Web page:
How do you get the biggest bang for your buck with nutrition? Our scientific contributor, Heather Huntsman, Ph.D., CSCS, sheds light on common nutrition myths and how to instill one tenant of truth into your diet to finally optimize your nutrition to improve overall health.
Optimal nutrition: the “holy grail” that every health-focused person seeks. Does it exist, or is it just a myth? Before diving in, it is worth stating up-front that the perfect diet does not exist. It is true that there are many great diet protocols out there, but the “best one” for you isn’t necessarily the same one that is best for someone else. The health industry is sometimes quick to get dogmatic about diet and exercise plans, but it’s important to remember that a diet that feels best and that you can commit to consistently will be the best suited for you.1
Although there a universal answer does not exist, there are guidelines out to help hone in on the key components of a diet that are scientifically backed. Yes, weight loss is often the primary goal of a diet and that in and of itself can have a huge impact on your overall health. But that is just a simple energy balance issue, and doesn’t resolve the “optimal health” question. While there are still a lot of questions that nutrition science hasn’t answered, there are several things we do know with quite a bit of certainty. One of those things, which is a pretty big deal in my opinion, is that the types of foods we choose can reduce the risk of developing diet-related chronic diseases such as heart disease, type 2 diabetes, and cancer.2 And on the other hand, there are foods that can benefit our health the most at a cellular level to help bring you back to a baseline of health, then optimize it further.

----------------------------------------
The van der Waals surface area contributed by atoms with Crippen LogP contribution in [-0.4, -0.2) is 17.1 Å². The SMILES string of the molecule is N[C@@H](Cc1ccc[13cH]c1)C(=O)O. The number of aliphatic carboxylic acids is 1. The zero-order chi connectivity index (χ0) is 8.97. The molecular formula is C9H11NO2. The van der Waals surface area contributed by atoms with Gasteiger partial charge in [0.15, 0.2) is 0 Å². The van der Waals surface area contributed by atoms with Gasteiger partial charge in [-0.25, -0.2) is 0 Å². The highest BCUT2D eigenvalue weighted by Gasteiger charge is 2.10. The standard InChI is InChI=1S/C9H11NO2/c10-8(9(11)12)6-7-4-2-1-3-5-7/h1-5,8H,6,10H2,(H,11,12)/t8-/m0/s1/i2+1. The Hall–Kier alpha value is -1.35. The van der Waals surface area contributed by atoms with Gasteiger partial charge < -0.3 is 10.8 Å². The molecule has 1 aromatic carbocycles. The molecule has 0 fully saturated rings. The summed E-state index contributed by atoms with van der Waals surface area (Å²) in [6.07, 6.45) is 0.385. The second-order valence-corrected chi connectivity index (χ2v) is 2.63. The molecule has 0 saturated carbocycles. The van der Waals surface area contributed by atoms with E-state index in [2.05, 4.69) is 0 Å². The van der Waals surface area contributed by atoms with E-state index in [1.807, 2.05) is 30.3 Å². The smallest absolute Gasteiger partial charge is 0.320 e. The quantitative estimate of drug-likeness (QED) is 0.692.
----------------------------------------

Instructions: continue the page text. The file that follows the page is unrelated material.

So, of all the choices that exist, which types of foods should you be focusing on to optimize your nutrition and reset your health? There is a lot of evidence to support that a diet built on whole- foods not only has the best balance of nutrients, but also leads to greater levels of satiety. The great thing about that is we can actually eat more dense foods with less calories and more nutrients. The Food and Nutrition Service of the USDA actually created a Healthy Eating Index to measure how well Americans are following the Dietary Guidelines for Americans.2 If you look at the index below, it’s easy to see how a whole food-based diet increases your overall score.
To add to that, the evidence against processed foods is quite staggering. Not only do processed foods provide less nutrients like fiber, but they tend to be more calorically dense, hyperpalatable (which means they taste delicious and make us want to eat more), and leave us feeling less satiated or full.3 Ultimately, that means we are eating more and faster,4 setting us up for potential weight gain, and our bodies are not getting the best nutrients to optimize our health.
With that, I will leave you with the one guiding principle that science points to when it comes to optimizing nutritional health: Simply build your diet around whole foods. With this as your foundation, the quality of your diet will improve and your overall health will begin to optimize.
Wondering how to optimize your nutrition and reach your health goals? Speak to Composition ID’s Nutrition Coaches today!
- Gardner CD, et al. (2018) Effect of low-fat vs low-carbohydrate diet on 12-month weight loss in overweight adults and the association with genotype patterns or insulin secretion: The DIETFITS randomized clinical trial. Journal of the American Medical Association. 319(7):667-679. doi: 10.1001/jama.2018.0245.
- Healthy Eating Index (HEI). United States Department of Agriculture. Food and Nutrition Service. https://www.fns.usda.gov/healthy-eating-index.
- Hall K, et al. (2019) Ultra-Processed diets cause excess calorie intake and weight gain: An inpatient randomized control trial of ad libitum food intake. Cell Metabolism. 30(1):67-77.e3. doi: 10.1016/j.cmet.2019.05.008.
- Forde CG, et al. (2020) Ultra-processing or oral processing? A role for energy density and eating rate in moderating energy intake from processed foods. Current Developments in Nutrition. 4(3):nzaa019. doi: 10.1093/cdn/nzaa019.